His father’s paintings are scattered around the apartment - vivid portraits and battle scenes - which Ricardo regards with pride as he points them out among the rest of his collected works. Him and his dad attended the same undergraduate program, both getting degrees in painting at Texas A&M - Corpus Christi. He describes his years there with fondness, noting how the professors and chairs all knew his dad, praising the pragmatic aspects of the program.

Ricardo is still new to Richmond, being born and raised in Corpus, as it is colloquially referred to. It is that place, his family, its history, and his heritage that form the large basis of inspiration for his work. He describes his style of painting, and the colors he uses, as an emulation of a desert sunset. He tells me how he’s been going for walks for lately, being as he just finished up his Masters in Fine Arts at VCU and has more free time on his hands now.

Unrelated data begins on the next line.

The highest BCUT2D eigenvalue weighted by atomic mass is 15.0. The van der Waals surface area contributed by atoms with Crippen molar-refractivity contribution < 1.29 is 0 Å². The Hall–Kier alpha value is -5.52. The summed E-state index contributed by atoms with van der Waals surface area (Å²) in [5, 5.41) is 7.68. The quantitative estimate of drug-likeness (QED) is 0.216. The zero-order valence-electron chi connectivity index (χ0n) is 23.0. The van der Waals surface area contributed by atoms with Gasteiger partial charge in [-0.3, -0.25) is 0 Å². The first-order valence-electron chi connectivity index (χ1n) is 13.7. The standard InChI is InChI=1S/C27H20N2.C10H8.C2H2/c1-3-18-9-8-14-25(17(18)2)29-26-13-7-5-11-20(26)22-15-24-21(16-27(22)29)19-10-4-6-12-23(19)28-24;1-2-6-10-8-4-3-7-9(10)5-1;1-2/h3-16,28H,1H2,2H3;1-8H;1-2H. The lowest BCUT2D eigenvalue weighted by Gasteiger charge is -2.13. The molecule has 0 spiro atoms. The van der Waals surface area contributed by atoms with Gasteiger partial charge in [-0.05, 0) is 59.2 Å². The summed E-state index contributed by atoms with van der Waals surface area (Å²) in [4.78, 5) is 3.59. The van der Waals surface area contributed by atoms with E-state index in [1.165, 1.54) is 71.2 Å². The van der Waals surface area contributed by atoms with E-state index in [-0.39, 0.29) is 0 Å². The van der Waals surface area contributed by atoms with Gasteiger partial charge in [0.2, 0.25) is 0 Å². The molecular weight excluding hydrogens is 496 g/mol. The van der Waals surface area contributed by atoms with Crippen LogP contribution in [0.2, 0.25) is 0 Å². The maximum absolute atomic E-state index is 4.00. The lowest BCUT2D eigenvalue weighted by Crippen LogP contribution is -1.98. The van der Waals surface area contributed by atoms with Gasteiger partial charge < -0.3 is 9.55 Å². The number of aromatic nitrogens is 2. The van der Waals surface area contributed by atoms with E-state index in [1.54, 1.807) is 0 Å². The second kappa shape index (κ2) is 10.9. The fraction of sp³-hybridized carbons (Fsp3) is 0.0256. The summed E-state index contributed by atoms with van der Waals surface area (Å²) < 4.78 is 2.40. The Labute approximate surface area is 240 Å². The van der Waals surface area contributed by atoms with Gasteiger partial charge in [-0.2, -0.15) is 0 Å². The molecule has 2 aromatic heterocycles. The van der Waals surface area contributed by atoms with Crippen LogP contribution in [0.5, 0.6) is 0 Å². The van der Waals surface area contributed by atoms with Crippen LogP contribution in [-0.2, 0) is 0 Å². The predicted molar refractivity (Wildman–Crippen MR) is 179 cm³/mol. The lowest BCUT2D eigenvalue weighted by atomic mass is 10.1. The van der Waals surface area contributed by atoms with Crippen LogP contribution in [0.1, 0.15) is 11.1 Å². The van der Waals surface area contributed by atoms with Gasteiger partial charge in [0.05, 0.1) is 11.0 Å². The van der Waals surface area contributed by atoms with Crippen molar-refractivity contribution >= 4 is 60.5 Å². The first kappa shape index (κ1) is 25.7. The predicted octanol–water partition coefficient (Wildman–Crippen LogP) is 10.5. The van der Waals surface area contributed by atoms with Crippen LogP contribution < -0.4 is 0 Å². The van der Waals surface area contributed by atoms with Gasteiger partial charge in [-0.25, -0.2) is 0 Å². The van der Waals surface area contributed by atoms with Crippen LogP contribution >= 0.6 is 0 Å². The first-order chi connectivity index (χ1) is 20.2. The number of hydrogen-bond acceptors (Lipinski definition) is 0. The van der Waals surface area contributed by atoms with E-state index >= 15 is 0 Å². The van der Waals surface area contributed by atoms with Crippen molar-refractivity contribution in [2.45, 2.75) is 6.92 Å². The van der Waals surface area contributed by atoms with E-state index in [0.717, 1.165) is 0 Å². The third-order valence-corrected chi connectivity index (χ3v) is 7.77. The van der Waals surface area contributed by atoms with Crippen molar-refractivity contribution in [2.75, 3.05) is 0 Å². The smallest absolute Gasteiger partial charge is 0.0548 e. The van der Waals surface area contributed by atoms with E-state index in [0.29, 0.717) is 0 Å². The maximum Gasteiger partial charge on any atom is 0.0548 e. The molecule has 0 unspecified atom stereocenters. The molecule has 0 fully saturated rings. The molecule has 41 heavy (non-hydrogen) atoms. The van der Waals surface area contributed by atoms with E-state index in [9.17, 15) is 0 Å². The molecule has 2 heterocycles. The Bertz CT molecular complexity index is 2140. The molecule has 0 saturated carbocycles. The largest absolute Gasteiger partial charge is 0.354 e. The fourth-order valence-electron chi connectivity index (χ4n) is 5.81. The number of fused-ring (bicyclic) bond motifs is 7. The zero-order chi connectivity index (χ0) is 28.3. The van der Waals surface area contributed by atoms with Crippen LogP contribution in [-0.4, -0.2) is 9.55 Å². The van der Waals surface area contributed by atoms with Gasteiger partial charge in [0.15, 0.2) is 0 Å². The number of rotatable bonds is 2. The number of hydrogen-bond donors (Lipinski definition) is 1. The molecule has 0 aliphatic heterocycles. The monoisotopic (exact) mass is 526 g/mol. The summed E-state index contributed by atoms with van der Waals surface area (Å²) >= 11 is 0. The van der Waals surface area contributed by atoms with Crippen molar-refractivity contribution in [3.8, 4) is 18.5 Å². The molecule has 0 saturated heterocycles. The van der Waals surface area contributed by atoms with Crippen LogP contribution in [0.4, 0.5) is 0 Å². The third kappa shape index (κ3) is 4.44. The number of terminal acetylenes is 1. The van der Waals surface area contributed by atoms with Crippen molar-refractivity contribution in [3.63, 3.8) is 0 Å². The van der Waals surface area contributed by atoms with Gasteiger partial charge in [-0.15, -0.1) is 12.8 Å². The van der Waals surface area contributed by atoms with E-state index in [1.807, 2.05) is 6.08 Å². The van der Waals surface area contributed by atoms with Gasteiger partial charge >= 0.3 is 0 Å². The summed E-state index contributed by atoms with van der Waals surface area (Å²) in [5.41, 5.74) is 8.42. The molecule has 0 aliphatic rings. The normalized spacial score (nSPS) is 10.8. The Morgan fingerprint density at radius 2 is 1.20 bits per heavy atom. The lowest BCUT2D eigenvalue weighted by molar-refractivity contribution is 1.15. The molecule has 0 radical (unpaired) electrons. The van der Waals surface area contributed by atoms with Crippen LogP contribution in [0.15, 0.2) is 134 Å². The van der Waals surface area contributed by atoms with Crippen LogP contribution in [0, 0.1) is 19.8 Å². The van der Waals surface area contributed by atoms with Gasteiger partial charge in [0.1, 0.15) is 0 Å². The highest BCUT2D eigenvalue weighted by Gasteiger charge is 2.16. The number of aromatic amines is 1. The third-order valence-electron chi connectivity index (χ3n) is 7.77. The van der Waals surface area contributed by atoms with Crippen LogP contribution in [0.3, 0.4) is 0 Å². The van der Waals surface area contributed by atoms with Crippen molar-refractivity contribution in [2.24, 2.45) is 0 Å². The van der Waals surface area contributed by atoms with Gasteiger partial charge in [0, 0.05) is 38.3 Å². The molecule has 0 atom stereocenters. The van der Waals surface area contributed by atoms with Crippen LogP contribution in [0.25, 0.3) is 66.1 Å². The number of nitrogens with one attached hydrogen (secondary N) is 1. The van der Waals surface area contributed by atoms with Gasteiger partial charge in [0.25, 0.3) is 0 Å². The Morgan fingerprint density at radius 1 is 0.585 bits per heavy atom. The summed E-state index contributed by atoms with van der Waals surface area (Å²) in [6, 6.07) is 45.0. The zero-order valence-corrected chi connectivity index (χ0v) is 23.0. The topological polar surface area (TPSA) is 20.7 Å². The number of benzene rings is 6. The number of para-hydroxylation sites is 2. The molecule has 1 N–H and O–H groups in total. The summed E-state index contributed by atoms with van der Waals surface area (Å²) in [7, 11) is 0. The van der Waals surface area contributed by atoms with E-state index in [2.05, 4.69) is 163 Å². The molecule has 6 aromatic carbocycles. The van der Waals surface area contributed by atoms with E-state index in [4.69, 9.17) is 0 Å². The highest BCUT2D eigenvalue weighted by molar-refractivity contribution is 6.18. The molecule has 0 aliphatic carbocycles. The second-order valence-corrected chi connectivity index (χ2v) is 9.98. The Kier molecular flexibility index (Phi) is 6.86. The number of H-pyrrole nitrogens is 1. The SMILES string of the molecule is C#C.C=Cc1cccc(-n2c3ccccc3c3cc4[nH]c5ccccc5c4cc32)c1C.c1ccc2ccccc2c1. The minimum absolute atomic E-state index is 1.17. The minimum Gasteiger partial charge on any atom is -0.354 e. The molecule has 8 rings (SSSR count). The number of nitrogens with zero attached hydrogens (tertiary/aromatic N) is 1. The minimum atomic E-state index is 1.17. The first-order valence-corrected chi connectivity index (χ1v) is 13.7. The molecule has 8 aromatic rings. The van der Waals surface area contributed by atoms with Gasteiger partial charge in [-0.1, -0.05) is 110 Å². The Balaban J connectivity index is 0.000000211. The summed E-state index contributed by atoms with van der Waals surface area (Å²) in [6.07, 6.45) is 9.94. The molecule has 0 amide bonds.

“My relationship to the horizon here is very different,” he explains, noting how where he’s from, the buildings are generally low, 1-story structures, giving him wide, expansive views of the sunset, sunrise, land spreading away in all directions. Here, the buildings are taller, especially here in the city’s center, blocking the horizon from view.

When pressed about his recent experience at VCU, he explains how he’s never met anyone who claims to love grad school. He graduated from the program about a month ago, and objects to making any definitive statements about his time there, saying that it happened too recently and that he hasn’t been able to process that time quite yet. But he comments on his appreciation for the two years he was able to set aside for his work, the adoration he has for his peers, the chance to be in conversation with different people from different environments and backgrounds.